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Ontario invests $37M in Indigenous community’s response to COVID-19

Wiikwemkoong Unceded Territory declares a state of emergency and accompanying travel ban

The province has announced $37.8 million in funding to support Indigenous communities and people in their planning, prevention and mitigation efforts as part of Ontario’s COVID-19 response.

In this area, Ogimee and Council officially declared a state of emergency for the community of Wiikwemkoong Unceded Territory on April 6 and with it a travel ban effective April 9.

Both Atikameksheng Anishnawbek and Wahnapitae First Nation have closed their borders to visitors to limit the spread of the virus.

“Indigenous communities face unique challenges in planning for and tackling the COVID-19 outbreak,” said Greg Rickford, Minister of Indigenous Affairs, in a press release. 

“We are working closely with Indigenous leaders and making critical investments to ensure Indigenous people and communities have the necessary tools and supports in place to stop the spread of COVID-19.”

The province is earmarking:

  • $16.4 million from the Ministry of Indigenous Affairs to provide emergency funds for food, household goods, critical supplies, transportation, support and care, responsive services and support for urban Indigenous people, self-isolation facilities in remote and northern communities, prevention and awareness efforts and pandemic planning;
  • $10 million from the Ministry of Children, Community and Social Services to support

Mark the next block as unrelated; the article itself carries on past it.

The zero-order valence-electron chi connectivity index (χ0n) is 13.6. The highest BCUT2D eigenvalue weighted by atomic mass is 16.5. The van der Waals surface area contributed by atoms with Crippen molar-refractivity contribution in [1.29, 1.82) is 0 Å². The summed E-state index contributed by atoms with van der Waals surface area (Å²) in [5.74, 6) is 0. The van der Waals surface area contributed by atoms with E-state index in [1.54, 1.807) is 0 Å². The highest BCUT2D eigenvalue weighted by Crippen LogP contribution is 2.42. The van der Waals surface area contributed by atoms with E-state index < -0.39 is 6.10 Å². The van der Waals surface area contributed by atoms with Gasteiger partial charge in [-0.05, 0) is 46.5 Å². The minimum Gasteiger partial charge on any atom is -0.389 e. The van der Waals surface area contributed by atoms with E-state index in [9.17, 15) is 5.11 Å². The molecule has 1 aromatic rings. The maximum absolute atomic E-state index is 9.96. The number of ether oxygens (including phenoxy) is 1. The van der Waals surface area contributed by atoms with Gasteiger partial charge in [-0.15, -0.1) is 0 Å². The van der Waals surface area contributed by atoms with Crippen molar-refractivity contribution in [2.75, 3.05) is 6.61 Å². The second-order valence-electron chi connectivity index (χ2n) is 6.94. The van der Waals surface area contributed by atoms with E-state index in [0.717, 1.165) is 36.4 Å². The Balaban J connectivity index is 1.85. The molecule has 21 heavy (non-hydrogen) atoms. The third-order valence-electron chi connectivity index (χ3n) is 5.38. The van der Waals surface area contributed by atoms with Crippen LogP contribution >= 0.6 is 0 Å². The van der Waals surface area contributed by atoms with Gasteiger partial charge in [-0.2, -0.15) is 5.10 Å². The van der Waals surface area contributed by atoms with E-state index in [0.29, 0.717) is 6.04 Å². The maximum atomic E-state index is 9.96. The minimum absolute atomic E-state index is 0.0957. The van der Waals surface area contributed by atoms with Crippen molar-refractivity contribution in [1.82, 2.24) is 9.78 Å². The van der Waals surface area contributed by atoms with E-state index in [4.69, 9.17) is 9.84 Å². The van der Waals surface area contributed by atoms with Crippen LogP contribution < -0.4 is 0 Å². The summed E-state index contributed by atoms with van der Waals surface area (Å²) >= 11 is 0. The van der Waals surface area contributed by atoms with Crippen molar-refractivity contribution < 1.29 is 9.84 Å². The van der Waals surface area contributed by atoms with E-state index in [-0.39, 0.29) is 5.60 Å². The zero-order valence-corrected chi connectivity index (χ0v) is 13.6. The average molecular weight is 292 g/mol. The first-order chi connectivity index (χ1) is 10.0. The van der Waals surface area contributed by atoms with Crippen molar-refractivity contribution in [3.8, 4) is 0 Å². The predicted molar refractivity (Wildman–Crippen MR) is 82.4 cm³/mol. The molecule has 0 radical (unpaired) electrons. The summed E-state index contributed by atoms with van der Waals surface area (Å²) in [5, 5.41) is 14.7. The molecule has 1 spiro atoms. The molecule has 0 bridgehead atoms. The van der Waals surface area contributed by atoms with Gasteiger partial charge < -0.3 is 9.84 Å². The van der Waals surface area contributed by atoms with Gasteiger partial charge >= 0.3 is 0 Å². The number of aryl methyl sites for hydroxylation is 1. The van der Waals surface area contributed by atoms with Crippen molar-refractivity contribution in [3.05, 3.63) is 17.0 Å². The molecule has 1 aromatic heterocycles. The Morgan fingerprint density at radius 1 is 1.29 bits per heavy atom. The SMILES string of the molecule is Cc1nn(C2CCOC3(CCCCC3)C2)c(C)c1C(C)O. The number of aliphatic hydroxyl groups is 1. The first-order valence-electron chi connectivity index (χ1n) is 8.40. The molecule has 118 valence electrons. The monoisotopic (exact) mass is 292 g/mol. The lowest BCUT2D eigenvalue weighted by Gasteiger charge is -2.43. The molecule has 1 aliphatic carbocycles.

• Indigenous communities and agencies in responding to the needs of vulnerable children, families and elders;
  • $7.4 million from the Ministry of Municipal Affairs and Housing to help social service providers, charities and non-profits delivering critical housing services to Indigenous people living off-reserve, and; 
  • $4 million from the Ministry of Transportation to ensure continued service to remote and northern airports, enabling essential goods and services to continue reaching isolated communities.

Aside from funding, the Ministry of Transportation (MTO) will be working with Indigenous communities hoping to enact their own measures related to the outbreak, including consideration of requests for the full or partial closures of the 26 remote MTO airports.

The province of Ontario has said it will also be working with the Indigenous businesses community to determine how to address the impacts of COVID-19 on the local economy and those it employs.


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